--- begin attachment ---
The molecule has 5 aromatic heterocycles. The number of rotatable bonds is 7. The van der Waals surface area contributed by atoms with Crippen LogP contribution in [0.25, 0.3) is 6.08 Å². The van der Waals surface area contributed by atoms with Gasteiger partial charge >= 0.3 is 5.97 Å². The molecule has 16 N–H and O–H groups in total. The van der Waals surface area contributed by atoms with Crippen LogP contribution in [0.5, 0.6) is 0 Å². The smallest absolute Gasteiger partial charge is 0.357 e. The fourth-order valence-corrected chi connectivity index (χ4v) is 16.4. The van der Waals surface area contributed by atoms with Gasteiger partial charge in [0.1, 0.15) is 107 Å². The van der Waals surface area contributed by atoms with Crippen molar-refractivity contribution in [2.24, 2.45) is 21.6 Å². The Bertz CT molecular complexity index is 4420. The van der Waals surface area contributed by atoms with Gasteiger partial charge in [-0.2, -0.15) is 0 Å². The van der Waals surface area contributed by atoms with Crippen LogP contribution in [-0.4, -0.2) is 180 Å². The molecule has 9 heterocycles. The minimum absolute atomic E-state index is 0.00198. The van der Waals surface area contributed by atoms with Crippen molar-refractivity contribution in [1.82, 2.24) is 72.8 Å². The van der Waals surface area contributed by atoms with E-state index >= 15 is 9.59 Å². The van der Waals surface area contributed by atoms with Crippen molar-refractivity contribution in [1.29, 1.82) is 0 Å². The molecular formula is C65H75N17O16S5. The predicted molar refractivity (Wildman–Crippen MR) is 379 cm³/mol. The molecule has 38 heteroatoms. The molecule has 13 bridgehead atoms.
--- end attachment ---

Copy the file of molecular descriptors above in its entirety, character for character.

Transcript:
The molecule has 5 aromatic heterocycles. The number of rotatable bonds is 7. The van der Waals surface area contributed by atoms with Crippen LogP contribution in [0.25, 0.3) is 6.08 Å². The van der Waals surface area contributed by atoms with Gasteiger partial charge >= 0.3 is 5.97 Å². The molecule has 16 N–H and O–H groups in total. The van der Waals surface area contributed by atoms with Crippen LogP contribution in [0.5, 0.6) is 0 Å². The smallest absolute Gasteiger partial charge is 0.357 e. The fourth-order valence-corrected chi connectivity index (χ4v) is 16.4. The van der Waals surface area contributed by atoms with Gasteiger partial charge in [0.1, 0.15) is 107 Å². The van der Waals surface area contributed by atoms with Crippen molar-refractivity contribution in [2.24, 2.45) is 21.6 Å². The Bertz CT molecular complexity index is 4420. The van der Waals surface area contributed by atoms with Gasteiger partial charge in [-0.2, -0.15) is 0 Å². The van der Waals surface area contributed by atoms with Crippen LogP contribution in [-0.4, -0.2) is 180 Å². The molecule has 9 heterocycles. The minimum absolute atomic E-state index is 0.00198. The van der Waals surface area contributed by atoms with Crippen molar-refractivity contribution in [1.82, 2.24) is 72.8 Å². The van der Waals surface area contributed by atoms with E-state index >= 15 is 9.59 Å². The van der Waals surface area contributed by atoms with Crippen molar-refractivity contribution in [1.29, 1.82) is 0 Å². The molecular formula is C65H75N17O16S5. The predicted molar refractivity (Wildman–Crippen MR) is 379 cm³/mol. The molecule has 38 heteroatoms. The molecule has 13 bridgehead atoms.